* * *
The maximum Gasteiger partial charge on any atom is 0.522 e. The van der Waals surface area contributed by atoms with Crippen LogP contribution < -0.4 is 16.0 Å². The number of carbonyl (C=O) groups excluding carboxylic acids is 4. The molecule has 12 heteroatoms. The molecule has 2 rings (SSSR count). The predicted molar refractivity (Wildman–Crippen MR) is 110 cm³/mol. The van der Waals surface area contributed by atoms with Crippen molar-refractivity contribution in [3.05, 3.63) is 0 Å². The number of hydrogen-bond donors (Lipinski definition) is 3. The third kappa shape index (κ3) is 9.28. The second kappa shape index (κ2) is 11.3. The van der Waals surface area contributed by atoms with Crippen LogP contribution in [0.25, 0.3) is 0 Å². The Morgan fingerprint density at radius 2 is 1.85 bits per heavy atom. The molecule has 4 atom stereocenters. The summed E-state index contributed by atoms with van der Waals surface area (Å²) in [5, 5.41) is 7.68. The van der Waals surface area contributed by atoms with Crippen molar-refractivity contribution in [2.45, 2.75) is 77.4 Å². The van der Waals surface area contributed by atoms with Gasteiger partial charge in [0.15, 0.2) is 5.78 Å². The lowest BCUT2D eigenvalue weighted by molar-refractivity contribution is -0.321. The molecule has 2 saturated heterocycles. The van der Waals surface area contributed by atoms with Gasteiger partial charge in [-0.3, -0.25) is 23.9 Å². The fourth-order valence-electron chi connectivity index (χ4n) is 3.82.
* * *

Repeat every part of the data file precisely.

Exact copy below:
The maximum Gasteiger partial charge on any atom is 0.522 e. The van der Waals surface area contributed by atoms with Crippen LogP contribution < -0.4 is 16.0 Å². The number of carbonyl (C=O) groups excluding carboxylic acids is 4. The molecule has 12 heteroatoms. The molecule has 2 rings (SSSR count). The predicted molar refractivity (Wildman–Crippen MR) is 110 cm³/mol. The van der Waals surface area contributed by atoms with Crippen molar-refractivity contribution in [3.05, 3.63) is 0 Å². The number of hydrogen-bond donors (Lipinski definition) is 3. The third kappa shape index (κ3) is 9.28. The second kappa shape index (κ2) is 11.3. The van der Waals surface area contributed by atoms with Crippen LogP contribution in [0.25, 0.3) is 0 Å². The Morgan fingerprint density at radius 2 is 1.85 bits per heavy atom. The molecule has 4 atom stereocenters. The summed E-state index contributed by atoms with van der Waals surface area (Å²) in [5, 5.41) is 7.68. The van der Waals surface area contributed by atoms with Crippen molar-refractivity contribution in [2.45, 2.75) is 77.4 Å². The van der Waals surface area contributed by atoms with Gasteiger partial charge in [0.15, 0.2) is 5.78 Å². The lowest BCUT2D eigenvalue weighted by molar-refractivity contribution is -0.321. The molecule has 2 saturated heterocycles. The van der Waals surface area contributed by atoms with Gasteiger partial charge in [-0.3, -0.25) is 23.9 Å². The fourth-order valence-electron chi connectivity index (χ4n) is 3.82.